Top Historic Sights in Slagelse, Denmark

Explore the historic highlights of Slagelse

Trelleborg

The Trelleborg near Slagelse is one of the five of six Viking ring castles in Denmark. Similar to the other Viking ring castles found so far, the Trelleborg at Slagelse was designed as an exact circle with two roads that crossed at right angles in the geometric center and led to the four gates with two always opposite to each other. In each of the four quarters stood four almost identical longhouses arranged in a square. ...
Founded: 10th century | Location: Slagelse, Denmark

Antvorskov Abbey Ruins

Antvorskov was the principal Scandinavian monastery of the Roman Catholic Order of Saint John of Jerusalem. In 1165, Valdemar the Great, who was himself an honorary Knight of St John, gave the Order land at Antvorskov. The monastery was constructed soon thereafter, during the time of Archbishop Eskil. The mother monastery, on Rhodes, and a monastery on Cyprus were built to house pilgrims to the Holy Land. Daughter houses ...
Founded: 1165 | Location: Slagelse, Denmark

Gyldenholm Manor

The history of the Gyldenholm estate dates back to 1774, when Antvorskov Ryttergods was sold on auction. Anders Dinesen acquired two parcels, Gimlinge and Lystager, and constructed a new manor house which was named Gyldenholm. In 1800, the estate was sold by Anders Dinesen"s son and over the following decades it changed hands several times. In 1862 Gyldenholm was acquired by Charles Adolph Denis de Neergaard, who alr ...
Founded: 1863-1864 | Location: Slagelse, Denmark

Featured Historic Landmarks, Sites & Buildings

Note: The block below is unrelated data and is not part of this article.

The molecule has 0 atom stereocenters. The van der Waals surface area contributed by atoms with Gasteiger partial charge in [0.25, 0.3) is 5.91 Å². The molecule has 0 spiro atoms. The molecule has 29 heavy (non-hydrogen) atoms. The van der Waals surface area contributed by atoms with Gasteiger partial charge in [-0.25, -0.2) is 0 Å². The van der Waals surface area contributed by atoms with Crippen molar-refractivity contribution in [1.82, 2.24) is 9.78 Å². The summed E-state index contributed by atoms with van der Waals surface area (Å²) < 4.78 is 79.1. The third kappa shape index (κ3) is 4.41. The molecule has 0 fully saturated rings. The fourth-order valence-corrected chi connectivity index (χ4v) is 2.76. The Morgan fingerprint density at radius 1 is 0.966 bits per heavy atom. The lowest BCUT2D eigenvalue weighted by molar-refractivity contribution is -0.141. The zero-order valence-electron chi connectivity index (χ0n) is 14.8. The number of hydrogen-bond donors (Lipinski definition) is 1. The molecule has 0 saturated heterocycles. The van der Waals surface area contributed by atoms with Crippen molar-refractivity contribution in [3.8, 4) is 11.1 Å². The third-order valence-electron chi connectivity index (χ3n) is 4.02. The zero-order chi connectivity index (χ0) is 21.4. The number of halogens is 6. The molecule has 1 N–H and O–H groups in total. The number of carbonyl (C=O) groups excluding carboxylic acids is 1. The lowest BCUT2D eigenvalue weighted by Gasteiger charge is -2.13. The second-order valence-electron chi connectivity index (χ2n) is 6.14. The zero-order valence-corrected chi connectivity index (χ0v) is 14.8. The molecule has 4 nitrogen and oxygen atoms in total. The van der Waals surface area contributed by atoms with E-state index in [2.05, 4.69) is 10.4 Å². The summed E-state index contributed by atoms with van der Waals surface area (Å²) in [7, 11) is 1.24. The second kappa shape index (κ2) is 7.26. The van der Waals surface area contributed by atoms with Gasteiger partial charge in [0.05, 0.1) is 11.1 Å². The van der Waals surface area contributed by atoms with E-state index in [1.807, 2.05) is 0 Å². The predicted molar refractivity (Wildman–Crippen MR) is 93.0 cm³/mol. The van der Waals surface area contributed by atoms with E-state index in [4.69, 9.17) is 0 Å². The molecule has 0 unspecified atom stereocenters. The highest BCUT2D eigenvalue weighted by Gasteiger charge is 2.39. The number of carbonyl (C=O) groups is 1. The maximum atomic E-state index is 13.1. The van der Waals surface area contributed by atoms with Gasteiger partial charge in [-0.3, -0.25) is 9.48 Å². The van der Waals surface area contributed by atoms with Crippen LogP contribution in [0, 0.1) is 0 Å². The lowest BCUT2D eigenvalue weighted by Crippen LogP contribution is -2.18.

Historic Site of the week

Lübeck Cathedral

Lübeck Cathedral is a large brick-built Lutheran cathedral in Lübeck, Germany and part of the Lübeck UNESCO World Heritage Site. In 1173 Henry the Lion founded the cathedral to serve the Diocese of Lübeck, after the transfer in 1160 of the bishop's seat from Oldenburg in Holstein under bishop Gerold. The then Romanesque cathedral was completed around 1230, but between 1266 and 1335 it was converted into a Gothic-style building with side-aisles raised to the same height as the main aisle.

On the night of Palm Sunday (28–29 March) 1942 a Royal Air Force bombing raid destroyed a fifth of the town centre. Several bombs fell in the area around the church, causing the eastern vault of the quire to collapse and destroying the altar which dated from 1696. A fire from the neighbouring cathedral museum spread to the truss of the cathedral, and around noon on Palm Sunday the towers collapsed. An Arp Schnitger organ was lost in the flames. Nevertheless, a relatively large portion of the internal fittings was saved, including the cross and almost all of the medieval polyptychs. In 1946 a further collapse, of the gable of the north transept, destroyed the vestibule almost completely.

Reconstruction of the cathedral took several decades, as greater priority was given to the rebuilding of the Marienkirche. Work was completed only in 1982.

The cathedral is unique in that at 105 m, it is shorter than the tallest church in the city. This is the consequence of a power struggle between the church and the guilds.

The 17 m crucifix is the work of the Lübeck artist Bernt Notke. It was commissioned by the bishop of Lübeck, Albert II. Krummendiek, and erected in 1477. The carvings which decorate the rood screen are also by Notke.

Since the war, the famous altar of Hans Memling has been in the medieval collection of the St. Annen Museum, but notable polyptychs remain in the cathedral.

In the funeral chapels of the southern aisle are Baroque-era memorials by the Flemish sculptor Thomas Quellinus.